In ancient Greek mythology, Sisyphus was notorious not just for his enjoyment of murdering guests, but also for his great cunning. He was so crafty that he cheated death — twice. The gods so loathed his disrespect and treachery that they gave him the most infamous afterlife punishment in all the world’s folklore. He is doomed to forever roll a boulder up a mountain, only for it to roll back just before the peak.
The main lesson you should take from this tale, at least for the purposes of this article, is that moving things on slopes is difficult. The force of gravity has a stronger effect on an object when it rests or moves on an inclined surface. However slight that slope may be, the force makes the object heavier. This fact of science applies just as much to aircraft as it does to big rocks.
Before you make any decisions, you should measure the grades on any areas through which a craft might be tugged. These areas include the landing strips, the hangars, and any paths between those destinations. You must then account for the steepest of these surfaces as part of the minimum weight that your ideal aircraft tug can haul.
Local Environmental Conditions
The monitoring of weather phenomena has always been essential to humanity’s efforts to soar with the birds. Pilots and flight support always check for wind speed and direction, nearby precipitation, and other conditions before leaving the ground. These conditions can affect aircraft tugs just as much as aircraft.
Any piece of equipment you choose for your ground support operations should be designed to withstand any elements they may face. If you work in a region that experiences heavy humidity, your tug should be able to operate just fine despite the moisture in the air. If you live in a latitude that sees snow days, your tug must be capable of functioning in low temperatures.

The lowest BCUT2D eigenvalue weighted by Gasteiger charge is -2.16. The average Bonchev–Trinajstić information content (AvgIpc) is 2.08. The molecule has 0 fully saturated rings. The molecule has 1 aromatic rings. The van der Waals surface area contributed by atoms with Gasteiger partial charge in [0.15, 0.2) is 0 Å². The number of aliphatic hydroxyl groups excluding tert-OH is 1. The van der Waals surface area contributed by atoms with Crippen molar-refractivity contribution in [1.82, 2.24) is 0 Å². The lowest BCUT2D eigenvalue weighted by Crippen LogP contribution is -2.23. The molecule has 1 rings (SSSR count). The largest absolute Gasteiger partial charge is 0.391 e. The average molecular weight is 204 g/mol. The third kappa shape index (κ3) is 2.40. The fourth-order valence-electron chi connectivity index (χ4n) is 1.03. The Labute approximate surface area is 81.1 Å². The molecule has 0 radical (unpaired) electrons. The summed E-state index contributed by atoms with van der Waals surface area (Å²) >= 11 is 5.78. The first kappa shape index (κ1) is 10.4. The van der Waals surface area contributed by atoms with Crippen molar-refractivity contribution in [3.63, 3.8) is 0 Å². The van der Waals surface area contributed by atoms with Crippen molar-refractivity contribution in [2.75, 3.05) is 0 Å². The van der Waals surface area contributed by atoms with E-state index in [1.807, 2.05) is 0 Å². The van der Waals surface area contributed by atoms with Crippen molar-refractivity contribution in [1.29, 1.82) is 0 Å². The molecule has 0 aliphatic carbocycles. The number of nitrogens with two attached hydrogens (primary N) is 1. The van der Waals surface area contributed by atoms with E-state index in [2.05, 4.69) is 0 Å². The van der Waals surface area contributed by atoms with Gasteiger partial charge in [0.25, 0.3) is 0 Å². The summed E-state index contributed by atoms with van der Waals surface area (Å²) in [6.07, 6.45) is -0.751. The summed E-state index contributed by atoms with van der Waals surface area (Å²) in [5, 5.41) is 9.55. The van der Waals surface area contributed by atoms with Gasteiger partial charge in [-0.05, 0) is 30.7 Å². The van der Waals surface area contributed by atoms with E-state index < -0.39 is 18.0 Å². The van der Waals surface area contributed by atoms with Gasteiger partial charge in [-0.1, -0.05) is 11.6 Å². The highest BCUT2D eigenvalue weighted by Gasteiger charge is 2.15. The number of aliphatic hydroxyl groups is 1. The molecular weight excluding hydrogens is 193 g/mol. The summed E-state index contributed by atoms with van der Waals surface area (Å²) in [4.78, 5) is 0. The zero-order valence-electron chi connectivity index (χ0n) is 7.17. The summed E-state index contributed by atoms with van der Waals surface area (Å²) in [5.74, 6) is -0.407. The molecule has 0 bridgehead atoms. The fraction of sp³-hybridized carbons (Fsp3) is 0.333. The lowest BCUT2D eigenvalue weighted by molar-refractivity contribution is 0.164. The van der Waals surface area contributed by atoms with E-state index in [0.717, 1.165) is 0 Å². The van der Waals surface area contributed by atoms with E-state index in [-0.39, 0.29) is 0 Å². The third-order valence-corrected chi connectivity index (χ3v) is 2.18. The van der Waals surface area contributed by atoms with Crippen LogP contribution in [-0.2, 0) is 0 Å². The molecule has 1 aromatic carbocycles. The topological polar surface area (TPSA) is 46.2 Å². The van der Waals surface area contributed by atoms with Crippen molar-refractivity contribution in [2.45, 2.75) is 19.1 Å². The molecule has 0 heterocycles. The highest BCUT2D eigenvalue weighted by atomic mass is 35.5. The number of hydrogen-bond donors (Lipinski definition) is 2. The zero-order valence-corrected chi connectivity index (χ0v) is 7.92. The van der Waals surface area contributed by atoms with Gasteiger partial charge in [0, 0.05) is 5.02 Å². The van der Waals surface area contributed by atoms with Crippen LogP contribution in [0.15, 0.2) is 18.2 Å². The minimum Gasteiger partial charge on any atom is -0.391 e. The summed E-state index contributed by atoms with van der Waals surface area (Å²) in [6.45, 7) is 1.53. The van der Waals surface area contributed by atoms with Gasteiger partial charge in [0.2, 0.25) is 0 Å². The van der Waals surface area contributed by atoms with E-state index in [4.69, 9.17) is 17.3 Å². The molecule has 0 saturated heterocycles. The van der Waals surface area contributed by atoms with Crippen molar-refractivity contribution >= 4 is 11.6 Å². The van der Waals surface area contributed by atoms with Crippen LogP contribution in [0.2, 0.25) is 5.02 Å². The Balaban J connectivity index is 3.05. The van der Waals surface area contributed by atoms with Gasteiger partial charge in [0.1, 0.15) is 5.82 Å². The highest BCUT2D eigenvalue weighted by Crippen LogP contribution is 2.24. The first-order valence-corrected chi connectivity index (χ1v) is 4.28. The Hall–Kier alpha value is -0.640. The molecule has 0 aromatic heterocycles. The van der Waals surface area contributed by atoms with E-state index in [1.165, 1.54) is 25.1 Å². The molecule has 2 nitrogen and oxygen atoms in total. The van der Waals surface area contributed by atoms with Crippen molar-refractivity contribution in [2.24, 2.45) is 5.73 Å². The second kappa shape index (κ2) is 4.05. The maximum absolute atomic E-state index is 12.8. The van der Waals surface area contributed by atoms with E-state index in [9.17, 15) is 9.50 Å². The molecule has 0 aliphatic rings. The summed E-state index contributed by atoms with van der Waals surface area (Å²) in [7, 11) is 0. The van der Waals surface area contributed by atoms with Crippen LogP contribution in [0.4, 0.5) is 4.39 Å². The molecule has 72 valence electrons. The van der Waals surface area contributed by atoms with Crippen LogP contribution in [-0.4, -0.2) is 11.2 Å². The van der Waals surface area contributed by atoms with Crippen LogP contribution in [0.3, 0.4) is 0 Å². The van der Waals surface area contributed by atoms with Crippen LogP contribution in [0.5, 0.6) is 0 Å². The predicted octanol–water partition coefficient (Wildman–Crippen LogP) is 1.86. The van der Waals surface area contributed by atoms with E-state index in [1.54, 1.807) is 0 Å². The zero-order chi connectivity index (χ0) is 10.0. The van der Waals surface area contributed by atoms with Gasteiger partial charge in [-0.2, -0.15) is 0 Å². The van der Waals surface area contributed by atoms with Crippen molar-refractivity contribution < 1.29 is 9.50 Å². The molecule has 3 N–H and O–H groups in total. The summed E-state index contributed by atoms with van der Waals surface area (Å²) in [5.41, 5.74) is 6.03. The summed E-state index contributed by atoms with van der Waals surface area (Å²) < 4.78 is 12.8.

The same goes for your local environmental conditions. Airports located in desert areas should seek out tugs that can move in sandy terrain. Likewise, you should avoid aircraft tugs that aren’t waterproof if your area gets a notable amount of rainfall. Your equipment doesn’t need to perform perfectly in all conditions, but it should function well in the conditions that it’ll commonly experience.
Aircraft tugs represent a significant investment. Whichever one you ultimately select, you’ll want it to last as long as possible before replacement becomes necessary. Keep in mind that the fanciest machine may be a glass cannon depending on your circumstances. Remember, also, that the less impressive but more resistant tool may sometimes be just right for you.
Aircraft Tugs of Different Sizes at Powertow
We don’t know any of the factors in your specific situation, so we can’t definitively claim that any one tug is perfect for you. All we can do is provide guidance on selecting the right size to suit your needs. In an effort to help, the Powertow store stocks a wide variety of high-quality aircraft tugs for small and medium-sized aircraft. You can shop for the SuperTow I and other remarkable machines at our site.